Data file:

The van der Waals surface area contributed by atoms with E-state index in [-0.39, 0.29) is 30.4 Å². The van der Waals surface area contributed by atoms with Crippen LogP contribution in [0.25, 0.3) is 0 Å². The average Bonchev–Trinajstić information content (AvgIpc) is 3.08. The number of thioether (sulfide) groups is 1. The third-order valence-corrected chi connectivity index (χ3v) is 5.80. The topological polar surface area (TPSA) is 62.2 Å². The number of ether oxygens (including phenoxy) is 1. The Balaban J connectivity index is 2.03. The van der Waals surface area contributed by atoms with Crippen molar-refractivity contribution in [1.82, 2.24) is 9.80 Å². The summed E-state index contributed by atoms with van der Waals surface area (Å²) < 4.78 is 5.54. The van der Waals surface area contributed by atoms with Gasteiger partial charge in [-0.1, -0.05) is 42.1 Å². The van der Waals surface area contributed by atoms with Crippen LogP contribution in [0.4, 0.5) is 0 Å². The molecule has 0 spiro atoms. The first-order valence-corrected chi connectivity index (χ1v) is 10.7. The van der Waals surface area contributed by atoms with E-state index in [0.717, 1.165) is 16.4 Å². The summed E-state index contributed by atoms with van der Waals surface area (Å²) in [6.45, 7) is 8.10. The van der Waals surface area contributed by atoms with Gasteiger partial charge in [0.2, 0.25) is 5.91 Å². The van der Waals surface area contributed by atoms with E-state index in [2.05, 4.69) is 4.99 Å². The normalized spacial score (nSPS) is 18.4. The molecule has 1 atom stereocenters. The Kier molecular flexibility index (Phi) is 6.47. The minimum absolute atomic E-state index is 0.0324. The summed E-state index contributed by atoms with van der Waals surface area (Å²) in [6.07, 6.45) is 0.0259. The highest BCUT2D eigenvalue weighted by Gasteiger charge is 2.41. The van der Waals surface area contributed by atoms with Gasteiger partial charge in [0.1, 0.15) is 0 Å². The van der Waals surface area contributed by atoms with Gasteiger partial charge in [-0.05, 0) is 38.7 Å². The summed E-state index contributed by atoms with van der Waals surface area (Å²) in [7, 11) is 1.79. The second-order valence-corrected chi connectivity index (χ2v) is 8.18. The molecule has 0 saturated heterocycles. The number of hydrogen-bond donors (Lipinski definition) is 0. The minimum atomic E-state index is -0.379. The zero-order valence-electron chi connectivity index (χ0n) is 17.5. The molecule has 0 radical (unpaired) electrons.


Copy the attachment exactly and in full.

The van der Waals surface area contributed by atoms with E-state index in [-0.39, 0.29) is 30.4 Å². The van der Waals surface area contributed by atoms with Crippen LogP contribution in [0.25, 0.3) is 0 Å². The average Bonchev–Trinajstić information content (AvgIpc) is 3.08. The number of thioether (sulfide) groups is 1. The third-order valence-corrected chi connectivity index (χ3v) is 5.80. The topological polar surface area (TPSA) is 62.2 Å². The number of ether oxygens (including phenoxy) is 1. The Balaban J connectivity index is 2.03. The van der Waals surface area contributed by atoms with Crippen molar-refractivity contribution in [1.82, 2.24) is 9.80 Å². The summed E-state index contributed by atoms with van der Waals surface area (Å²) < 4.78 is 5.54. The van der Waals surface area contributed by atoms with Gasteiger partial charge in [-0.1, -0.05) is 42.1 Å². The van der Waals surface area contributed by atoms with Crippen LogP contribution in [0.4, 0.5) is 0 Å². The molecule has 0 spiro atoms. The first-order valence-corrected chi connectivity index (χ1v) is 10.7. The van der Waals surface area contributed by atoms with E-state index in [0.717, 1.165) is 16.4 Å². The summed E-state index contributed by atoms with van der Waals surface area (Å²) in [6.45, 7) is 8.10. The van der Waals surface area contributed by atoms with Gasteiger partial charge in [0.2, 0.25) is 5.91 Å². The van der Waals surface area contributed by atoms with E-state index in [2.05, 4.69) is 4.99 Å². The normalized spacial score (nSPS) is 18.4. The molecule has 1 atom stereocenters. The Kier molecular flexibility index (Phi) is 6.47. The minimum absolute atomic E-state index is 0.0324. The summed E-state index contributed by atoms with van der Waals surface area (Å²) in [6.07, 6.45) is 0.0259. The highest BCUT2D eigenvalue weighted by Gasteiger charge is 2.41. The van der Waals surface area contributed by atoms with Gasteiger partial charge in [0.1, 0.15) is 0 Å². The van der Waals surface area contributed by atoms with Gasteiger partial charge in [-0.05, 0) is 38.7 Å². The summed E-state index contributed by atoms with van der Waals surface area (Å²) in [7, 11) is 1.79. The second-order valence-corrected chi connectivity index (χ2v) is 8.18. The molecule has 0 saturated heterocycles. The number of hydrogen-bond donors (Lipinski definition) is 0. The minimum atomic E-state index is -0.379. The zero-order valence-electron chi connectivity index (χ0n) is 17.5. The molecule has 0 radical (unpaired) electrons.